Kachchh & Clay
Traditionally, potters shared a very close relationship with different communities in the villages as the communities were totally dependent on the potters to supply the earthenware to not only run the kitchens but also to observe various rituals associated with festivals and related occasions of birth, marriage and death.
The potters work very closely with their surrounding environment. Natural resources such as clay, water, leaves of plant called ‘Jaru’ (local name), thorns and tender stems of ‘Prosopis Julifera’, ‘white clay’ and black stone is required by the potters for activities related to the craft.
Kachchh and Clay
Clay is used to make pottery items, water is used to prepare the dough of the clay, leaves of ‘jaru’, thorns and stems of ‘Prosopis Julifera’ are used to cover the kiln during firing the vessles, ‘white clay’ and ‘black stone’ are used for decorating the vessels. All these used to be available to the potters very easily and free of cost.
The prime concern today is the high dropout rate of potters from their craft. In villages where there used to be 30 potters, today there are just a handful of 3 or 4. The major factor that leads to this is the absence of appreciation of their role in society today. Modern life today can do without the potter or his products.
Even their relationship with natural resources is badly affected post the industrialization in Kachchh. Today the potters face a lot of difficulty in getting clay and white mud because industries and houses are being built on lands fertile for clay and white mud. Potters are forced to explore areas and cover greater distances for availing the same. At places like Rapar and Bhachau, water scarcity had become so crucial that the potters have to buy water not only for the household but also for their craft related activities.
The availability of the thorns and tender stems of ‘Prosophis Julifera’ has also become difficult. These are required to cover the kiln during the firing of the pottery items. The charcoal makers destroy large portions of Prosophis Julifera’ and they have cleared all the cover standing nearing the villages. As a result potters have to travel a lot to collect the thorns and stems of this plant. Generally women of the family go for the collection of thorns and stems and carry them home on their heads. A woman spends considerable time on this as she has to cover long distances by walking.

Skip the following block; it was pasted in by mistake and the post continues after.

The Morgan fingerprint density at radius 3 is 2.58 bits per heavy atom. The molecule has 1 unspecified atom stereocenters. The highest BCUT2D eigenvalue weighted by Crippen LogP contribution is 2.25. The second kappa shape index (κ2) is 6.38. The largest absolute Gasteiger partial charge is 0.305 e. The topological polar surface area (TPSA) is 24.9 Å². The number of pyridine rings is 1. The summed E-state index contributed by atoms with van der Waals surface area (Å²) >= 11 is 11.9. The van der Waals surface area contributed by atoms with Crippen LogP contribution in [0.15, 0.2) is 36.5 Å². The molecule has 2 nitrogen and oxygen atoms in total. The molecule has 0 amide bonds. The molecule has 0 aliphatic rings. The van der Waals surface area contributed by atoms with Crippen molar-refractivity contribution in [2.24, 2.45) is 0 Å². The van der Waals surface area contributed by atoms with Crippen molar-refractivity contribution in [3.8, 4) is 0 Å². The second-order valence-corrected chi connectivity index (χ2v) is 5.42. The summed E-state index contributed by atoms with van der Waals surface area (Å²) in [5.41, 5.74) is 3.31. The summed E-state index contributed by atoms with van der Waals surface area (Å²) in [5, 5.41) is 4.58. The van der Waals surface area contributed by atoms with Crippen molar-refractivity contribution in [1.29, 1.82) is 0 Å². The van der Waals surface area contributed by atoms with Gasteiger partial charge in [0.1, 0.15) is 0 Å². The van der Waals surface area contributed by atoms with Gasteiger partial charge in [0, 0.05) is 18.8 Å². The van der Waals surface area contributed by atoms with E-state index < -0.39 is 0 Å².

The complete replacement of potter’s products with metal and plastic in day-to-day use, social stigma of working with clay and access to good quality clay for the potter, the complete apathy of modern living to provide space in the system for this large section of society is the concern of the day.
Khamir initiated pottery craft programs by working with artisans in Lodai, Khavda and Gundiyali clusters. Currently the kiln and the pottery studio on the Khamir campus, is available to potters.
Khamir has fostered many collaborations with potters. A workshop with 10 potters was held by Rakhi Kane of Auroville to develop clay tiles. Through IICD, Jaipur, pottery products like lamp shades and grills were developed. Khamir brings artists who have strong technical backgrounds and are well established in the craft to work with the potters of Kachchh directly. Today many pottery artisans of Kachchh are coming forward to learn and experiment with various clays, firing and glazing techniques, designs and product range. Since 2013, Khamir and Ceramic Center, Baroda, joined hands to work together on the various issues of the pottery clusters in Kachchh.
Architectural products were showcased and praised at various exhibitions, including an exhibition “Stroke on-Trent”, organized by the British Ceramics Biennial in London in collaboration with the company A Fine Line.